The Truth About Krill Oil Benefits?

benefits of krill oil

Krill oil has enjoyed a tremendous surge in popularity lately, and for good reason.

This natural supplement holds precious long chain Omega 3 fatty acids and, given the natural history of krill, a relatively low risk of chemical contamination. But that’s not all that’s noteworthy about this new source of Omega 3.

Please read on for a more detailed discussion of the more widely-accepted krill oil benefits, and what a proper supplementation regime can do for you.

Krill Oil Benefits, in a Nutshell

So what are the benefits of krill oil? Krill oil contains the highly-lauded Omega 3 fatty acids EPA and DHA, and therefore theoretically provides the same anti-inflammatory benefits as Omega 3 from fish oil. And while krill oil does not have the same level of evidentiary backing fish oil does, the research that has been performed thus far is very promising.

For example, published researched with the last five years suggests that krill oil is effective for treating arthritis and promoting cardiovascular health – the same core indications fish oil sources are well known for. Likewise, other researchers have found that krill oil may have the same brain/mental health-enhancing effects too, with one study in Norway finding that rats treated with krill oil scored higher in intelligence testing. However, aside from the usual benefits, krill oil is reported to have some unique properties that do set it apart.

In terms of absorption, krill oil is reputed to have the edge over fish oil. Unlike Omega 3 from fish sources, krill contain these acids in the form of phospholipids. While the chemistry of this distinction might seem academic, the result is reportedly a more easily assimilating form of Omega 3 compared to the fish counterpart. And as a result of this benefit, you may be able to get the same amount of Omega 3 from krill, but at a significantly lower dose.

In addition to bringing a high assimilation rate, there is another perk of oil from these tiny shrimp – a potent antioxidant. Specifically, krill contains a substance called astaxanthin, an antioxidant in the carotenoid family that is believed to provide its own health benefits in neutralizing free radicals and potentially prevent the spoiling (i.e., oxidation) of the EPA and DHA in the supplement itself.

And if all of these virtues weren’t enough, there is another very important benefit of krill oil – it’s relative safety from the bio-accumulation of chemical contaminants, such as mercury.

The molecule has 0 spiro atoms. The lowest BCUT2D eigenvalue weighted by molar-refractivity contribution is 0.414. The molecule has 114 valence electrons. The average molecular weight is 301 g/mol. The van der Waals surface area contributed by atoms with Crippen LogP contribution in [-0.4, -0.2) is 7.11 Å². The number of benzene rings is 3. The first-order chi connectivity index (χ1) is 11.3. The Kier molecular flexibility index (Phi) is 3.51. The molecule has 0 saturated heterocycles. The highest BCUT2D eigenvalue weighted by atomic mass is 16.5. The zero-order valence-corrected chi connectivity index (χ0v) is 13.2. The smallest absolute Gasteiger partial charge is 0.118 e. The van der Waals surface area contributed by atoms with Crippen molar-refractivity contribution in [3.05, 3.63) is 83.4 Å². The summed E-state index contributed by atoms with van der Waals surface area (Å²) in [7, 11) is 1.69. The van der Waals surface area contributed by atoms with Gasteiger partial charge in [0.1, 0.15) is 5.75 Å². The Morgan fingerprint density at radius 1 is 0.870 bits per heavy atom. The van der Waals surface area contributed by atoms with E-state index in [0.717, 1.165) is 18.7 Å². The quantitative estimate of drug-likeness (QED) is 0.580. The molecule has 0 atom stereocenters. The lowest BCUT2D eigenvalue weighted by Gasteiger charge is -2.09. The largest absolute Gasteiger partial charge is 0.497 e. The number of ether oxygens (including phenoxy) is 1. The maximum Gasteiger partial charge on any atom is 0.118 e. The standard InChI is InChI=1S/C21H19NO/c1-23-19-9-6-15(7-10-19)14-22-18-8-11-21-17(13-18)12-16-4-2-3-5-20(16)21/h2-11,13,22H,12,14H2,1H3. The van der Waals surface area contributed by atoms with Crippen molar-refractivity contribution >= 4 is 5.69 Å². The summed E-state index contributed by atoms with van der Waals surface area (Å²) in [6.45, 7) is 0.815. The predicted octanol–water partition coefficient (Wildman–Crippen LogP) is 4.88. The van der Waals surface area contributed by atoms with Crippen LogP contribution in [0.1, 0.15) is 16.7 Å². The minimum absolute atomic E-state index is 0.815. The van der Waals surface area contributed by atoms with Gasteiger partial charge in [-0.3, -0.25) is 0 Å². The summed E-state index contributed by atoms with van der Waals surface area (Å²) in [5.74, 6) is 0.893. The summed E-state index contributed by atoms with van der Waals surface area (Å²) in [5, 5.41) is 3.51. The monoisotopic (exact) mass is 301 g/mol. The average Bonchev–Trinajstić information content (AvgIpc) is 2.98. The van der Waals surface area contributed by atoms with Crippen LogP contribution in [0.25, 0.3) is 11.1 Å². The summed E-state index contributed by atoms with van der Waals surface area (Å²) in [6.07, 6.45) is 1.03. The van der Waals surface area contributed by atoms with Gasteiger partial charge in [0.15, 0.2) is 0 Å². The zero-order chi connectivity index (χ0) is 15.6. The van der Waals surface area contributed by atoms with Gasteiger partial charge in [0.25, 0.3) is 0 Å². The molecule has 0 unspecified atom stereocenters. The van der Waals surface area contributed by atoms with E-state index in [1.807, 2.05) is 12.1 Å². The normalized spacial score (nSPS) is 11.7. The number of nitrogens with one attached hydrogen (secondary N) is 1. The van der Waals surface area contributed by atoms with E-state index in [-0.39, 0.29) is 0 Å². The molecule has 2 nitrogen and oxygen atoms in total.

As we’ve explained elsewhere, the traditional concern about chemical contamination in fish stems from the fact that fish feed higher on the food chain. And by doing so, they tend to accumulate and “biomagnify” all of the toxins ingested by their prey. So the concentration of toxin at each level rises. For example, shrimp that may contain only trace amounts of mercury in their tissues will translate into fish predators that have much higher levels, since they eat and store these toxins. And larger fish that eat these fish will concentrate contaminants even further. This is the reason why sharks, swordfish and large aquatic marine mammals (e.g., porpoise, seal, whales, etc.) can contain some of the highest amounts of toxins in their tissues, such as mercury and polychlorinated biphenyls (PCBs).

With the diminutive krill, in contrast, there is little chance of biomagnification since they feed at the lowest rung of the food chain (e.g., phytoplankton/zooplankton primarily).

Krill Oil Dosage – How Much Do You Need?

According to some sources, including WebMD, there is insufficient data to determine the “appropriate ranges” of dosages for krill oil. Nevertheless, it is believed that krill oil’s more easily assimilating properties may provide the same benefits of fish oil, at a lower dosage.

And there is some support for this. One 2007 study published in the Journal of the American College of Nutrition concluded that just 300 milligrams of krill oil per day – the typical recommended dose for adults – was sufficient to bring about significant relief for test subjects suffering from arthritis and cardiac conditions.

Krill Oil Benefits: The Early Verdict

The benefits of fish oil are indeed promising, and it’s unique properties, such as its high assimilation rate and the antioxidant it contains, make it a potentially viable alternative to fish oil. However, the comparative lack of study of krill oil, especially on human, makes it much less understood and established than the Omega 3 traditionally derived from fish oil.

Featured (top) photo credit: “Omega-3 krill oil capsules in blister pack” by Health Gauge under CC BY 2.0

Leave a Reply

Your email address will not be published. Required fields are marked *

You may use these HTML tags and attributes: <a href="" title=""> <abbr title=""> <acronym title=""> <b> <blockquote cite=""> <cite> <code> <del datetime=""> <em> <i> <q cite=""> <strike> <strong>